With its throbbing beats and massive hooks, electronic music always provides a rewarding experience for listeners on the dance floor, but its lyrical content rarely — OK, never — invites the kind of self-reflection found in other musical genres.
That long-standing disconnect might explain why so many fans have flocked to Hot Chip. The brainy British quintet, which marries joyous and infectious synth-based music with candid and introspective narratives, plays Oakland’s Fox Theater next week.
“The goal of the group was to somehow try and make beats and rhythms inspired by mainstream R&B and hip-hop, but with our songs on top of that, which were these real quiet, slow sounds,” says Alexis Taylor, one of the group’s two main songwriters along with Joe Goddard. “I’ve always felt like it’s strange to hide behind things. Music provides the opportunity to really find something deep inside, which is why our lyrics are so candid and direct.”
The group’s version of mixing the sacred and profane has been the backbone of five critically acclaimed albums, including the latest, “In Our Heads,” released in June.
“In Our Heads” opens with “Motion Sickness,” a slow-building churner that begins with plinky keyboards before expanding to a din of soaring, swelling synths and harmonized vocals.
Second track “How Do You Do?” synthesizes the Hot Chip credo perfectly, containing the disarming line, “A church is not for praying/It’s for celebrating the life that bleeds through the pain.”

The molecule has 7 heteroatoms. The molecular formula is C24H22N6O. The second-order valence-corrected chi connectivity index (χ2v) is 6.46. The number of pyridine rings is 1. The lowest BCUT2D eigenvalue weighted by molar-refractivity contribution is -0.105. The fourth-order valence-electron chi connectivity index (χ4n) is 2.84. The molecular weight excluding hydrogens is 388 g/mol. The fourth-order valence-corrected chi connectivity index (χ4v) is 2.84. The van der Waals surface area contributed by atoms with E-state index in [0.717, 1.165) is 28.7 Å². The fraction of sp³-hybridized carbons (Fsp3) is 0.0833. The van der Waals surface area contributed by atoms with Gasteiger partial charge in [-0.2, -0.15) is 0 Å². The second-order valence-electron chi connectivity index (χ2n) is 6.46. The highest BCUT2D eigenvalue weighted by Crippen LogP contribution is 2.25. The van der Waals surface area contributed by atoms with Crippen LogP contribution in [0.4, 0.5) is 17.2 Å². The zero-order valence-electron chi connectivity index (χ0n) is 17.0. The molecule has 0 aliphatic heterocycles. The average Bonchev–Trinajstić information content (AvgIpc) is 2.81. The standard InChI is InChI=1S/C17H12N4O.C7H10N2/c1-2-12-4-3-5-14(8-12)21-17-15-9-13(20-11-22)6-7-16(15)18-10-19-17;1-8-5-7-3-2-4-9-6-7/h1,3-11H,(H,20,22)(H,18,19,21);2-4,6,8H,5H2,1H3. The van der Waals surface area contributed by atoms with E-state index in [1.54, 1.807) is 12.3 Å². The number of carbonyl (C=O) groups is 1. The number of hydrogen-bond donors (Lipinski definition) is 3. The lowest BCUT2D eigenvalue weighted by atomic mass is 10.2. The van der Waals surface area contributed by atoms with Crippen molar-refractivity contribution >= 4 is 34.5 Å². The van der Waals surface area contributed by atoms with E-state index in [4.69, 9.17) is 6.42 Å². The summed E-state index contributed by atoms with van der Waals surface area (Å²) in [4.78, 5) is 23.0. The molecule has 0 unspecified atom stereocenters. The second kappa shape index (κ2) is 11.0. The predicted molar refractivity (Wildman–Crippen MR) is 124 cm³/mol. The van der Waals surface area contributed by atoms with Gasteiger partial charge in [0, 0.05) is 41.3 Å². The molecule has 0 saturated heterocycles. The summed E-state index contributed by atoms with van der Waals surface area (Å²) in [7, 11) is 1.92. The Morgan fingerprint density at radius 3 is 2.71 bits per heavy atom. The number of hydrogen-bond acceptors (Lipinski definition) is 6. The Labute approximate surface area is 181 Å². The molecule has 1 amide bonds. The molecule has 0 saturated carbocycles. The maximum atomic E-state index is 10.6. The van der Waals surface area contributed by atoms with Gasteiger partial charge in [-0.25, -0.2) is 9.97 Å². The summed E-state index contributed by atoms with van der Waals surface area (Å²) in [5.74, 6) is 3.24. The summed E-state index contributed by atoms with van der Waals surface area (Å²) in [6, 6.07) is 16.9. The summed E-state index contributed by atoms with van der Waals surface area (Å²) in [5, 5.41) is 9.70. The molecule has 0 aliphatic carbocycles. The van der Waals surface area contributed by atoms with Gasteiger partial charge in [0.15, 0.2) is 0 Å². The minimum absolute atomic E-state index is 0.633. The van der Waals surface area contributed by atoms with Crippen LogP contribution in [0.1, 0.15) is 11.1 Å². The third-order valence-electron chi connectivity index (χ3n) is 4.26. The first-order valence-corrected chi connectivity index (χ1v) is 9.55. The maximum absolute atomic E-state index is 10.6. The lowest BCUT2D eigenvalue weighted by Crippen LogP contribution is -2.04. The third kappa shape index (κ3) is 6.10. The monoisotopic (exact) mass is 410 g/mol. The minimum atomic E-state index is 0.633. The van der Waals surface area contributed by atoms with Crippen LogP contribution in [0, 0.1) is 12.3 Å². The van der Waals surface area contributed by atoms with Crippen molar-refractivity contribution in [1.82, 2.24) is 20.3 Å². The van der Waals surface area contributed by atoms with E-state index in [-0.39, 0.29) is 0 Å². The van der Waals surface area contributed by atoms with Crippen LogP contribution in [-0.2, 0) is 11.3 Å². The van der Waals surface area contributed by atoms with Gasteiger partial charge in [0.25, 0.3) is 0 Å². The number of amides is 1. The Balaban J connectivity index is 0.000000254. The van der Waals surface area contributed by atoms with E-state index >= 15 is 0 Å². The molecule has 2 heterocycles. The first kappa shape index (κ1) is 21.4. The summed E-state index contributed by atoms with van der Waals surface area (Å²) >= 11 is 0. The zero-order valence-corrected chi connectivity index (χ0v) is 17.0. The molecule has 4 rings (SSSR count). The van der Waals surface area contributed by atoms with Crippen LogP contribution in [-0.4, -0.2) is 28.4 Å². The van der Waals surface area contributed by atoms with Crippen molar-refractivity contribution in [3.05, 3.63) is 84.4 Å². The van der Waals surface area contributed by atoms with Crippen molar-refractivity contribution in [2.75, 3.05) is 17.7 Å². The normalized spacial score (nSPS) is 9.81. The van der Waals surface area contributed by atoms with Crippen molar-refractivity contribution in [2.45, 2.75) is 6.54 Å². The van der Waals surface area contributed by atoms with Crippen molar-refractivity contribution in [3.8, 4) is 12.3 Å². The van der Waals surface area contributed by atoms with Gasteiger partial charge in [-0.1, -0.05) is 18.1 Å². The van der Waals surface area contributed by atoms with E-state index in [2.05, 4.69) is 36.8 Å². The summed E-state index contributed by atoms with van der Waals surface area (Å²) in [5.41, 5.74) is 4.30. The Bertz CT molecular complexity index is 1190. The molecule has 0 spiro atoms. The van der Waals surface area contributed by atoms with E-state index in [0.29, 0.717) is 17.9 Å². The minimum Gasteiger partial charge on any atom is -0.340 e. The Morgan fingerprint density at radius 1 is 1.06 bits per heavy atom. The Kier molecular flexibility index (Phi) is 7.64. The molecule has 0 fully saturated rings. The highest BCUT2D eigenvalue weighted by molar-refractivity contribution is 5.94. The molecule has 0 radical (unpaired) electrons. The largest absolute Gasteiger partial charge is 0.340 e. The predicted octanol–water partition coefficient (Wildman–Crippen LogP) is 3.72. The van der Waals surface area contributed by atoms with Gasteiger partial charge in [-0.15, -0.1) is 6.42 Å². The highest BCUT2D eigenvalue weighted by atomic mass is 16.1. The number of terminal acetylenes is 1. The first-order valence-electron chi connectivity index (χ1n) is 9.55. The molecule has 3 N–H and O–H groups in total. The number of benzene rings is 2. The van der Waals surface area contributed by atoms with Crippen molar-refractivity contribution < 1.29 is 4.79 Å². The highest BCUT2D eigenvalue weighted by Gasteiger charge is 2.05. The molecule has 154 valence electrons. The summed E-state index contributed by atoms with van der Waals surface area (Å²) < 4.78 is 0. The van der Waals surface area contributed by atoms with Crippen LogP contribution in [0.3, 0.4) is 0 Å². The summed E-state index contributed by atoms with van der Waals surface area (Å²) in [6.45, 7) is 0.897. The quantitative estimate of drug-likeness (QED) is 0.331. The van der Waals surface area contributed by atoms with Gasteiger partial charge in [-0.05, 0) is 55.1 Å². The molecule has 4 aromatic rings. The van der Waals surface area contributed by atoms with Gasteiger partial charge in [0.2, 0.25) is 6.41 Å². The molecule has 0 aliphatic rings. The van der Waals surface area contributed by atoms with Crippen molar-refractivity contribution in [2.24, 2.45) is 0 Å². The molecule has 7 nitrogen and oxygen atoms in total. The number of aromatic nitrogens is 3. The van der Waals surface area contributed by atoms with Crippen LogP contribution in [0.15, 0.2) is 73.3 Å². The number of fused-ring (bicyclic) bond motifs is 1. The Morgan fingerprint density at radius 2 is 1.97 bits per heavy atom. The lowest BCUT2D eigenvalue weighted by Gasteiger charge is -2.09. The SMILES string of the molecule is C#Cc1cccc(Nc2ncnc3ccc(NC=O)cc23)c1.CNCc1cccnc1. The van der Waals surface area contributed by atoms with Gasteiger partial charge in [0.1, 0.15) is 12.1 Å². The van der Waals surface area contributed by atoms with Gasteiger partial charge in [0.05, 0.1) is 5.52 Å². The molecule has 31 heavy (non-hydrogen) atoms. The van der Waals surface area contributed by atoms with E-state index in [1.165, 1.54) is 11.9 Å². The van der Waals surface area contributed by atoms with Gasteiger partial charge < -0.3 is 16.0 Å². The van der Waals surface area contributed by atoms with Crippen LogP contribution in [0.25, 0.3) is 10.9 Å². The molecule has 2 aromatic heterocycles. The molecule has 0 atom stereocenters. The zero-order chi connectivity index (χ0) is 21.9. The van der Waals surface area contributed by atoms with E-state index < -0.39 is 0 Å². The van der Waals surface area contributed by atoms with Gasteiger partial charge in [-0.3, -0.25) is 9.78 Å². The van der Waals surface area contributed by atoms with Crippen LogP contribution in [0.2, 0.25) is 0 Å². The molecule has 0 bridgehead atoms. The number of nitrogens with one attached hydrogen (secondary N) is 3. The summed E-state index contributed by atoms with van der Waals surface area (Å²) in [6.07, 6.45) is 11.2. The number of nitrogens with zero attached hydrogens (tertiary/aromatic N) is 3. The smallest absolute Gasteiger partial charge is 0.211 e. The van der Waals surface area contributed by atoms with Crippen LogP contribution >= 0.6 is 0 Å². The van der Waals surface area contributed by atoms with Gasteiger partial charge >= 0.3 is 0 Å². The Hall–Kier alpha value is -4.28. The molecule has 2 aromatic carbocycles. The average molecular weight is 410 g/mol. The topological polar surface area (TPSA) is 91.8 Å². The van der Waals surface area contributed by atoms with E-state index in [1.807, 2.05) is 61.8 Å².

Other highlights include the lead single, “Night and Day,” and the album closer, “Always Been Your Love,” a plaintive ballad that evokes a genuine admiration for 1990s R&B artists.
A group so steeped in electronic music could have difficulty moving from carefully arranged studio sounds to the unpredictability of live shows, but Hot Chip has a long history of raucous performances. Band members rotate between playing percussion, guitars and a fleet of keyboards — a live approach to electronic music that was wholly unique when the group began playing concerts earlier this decade.
With the bespectacled Taylor’s presence complemented by keyboardist Owen Clarke’s earnest commitment to awkward dance moves, Hot Chip’s shows straddle the line between profundity and tongue-in-cheek slyness.
“People who like Hot Chip will get something from our live shows that is different from our records,” Taylor says.
“Our performances are a little more visceral, with more guitar-playing and interlocking parts. It’s got an emotional punch, which is something we strive for.”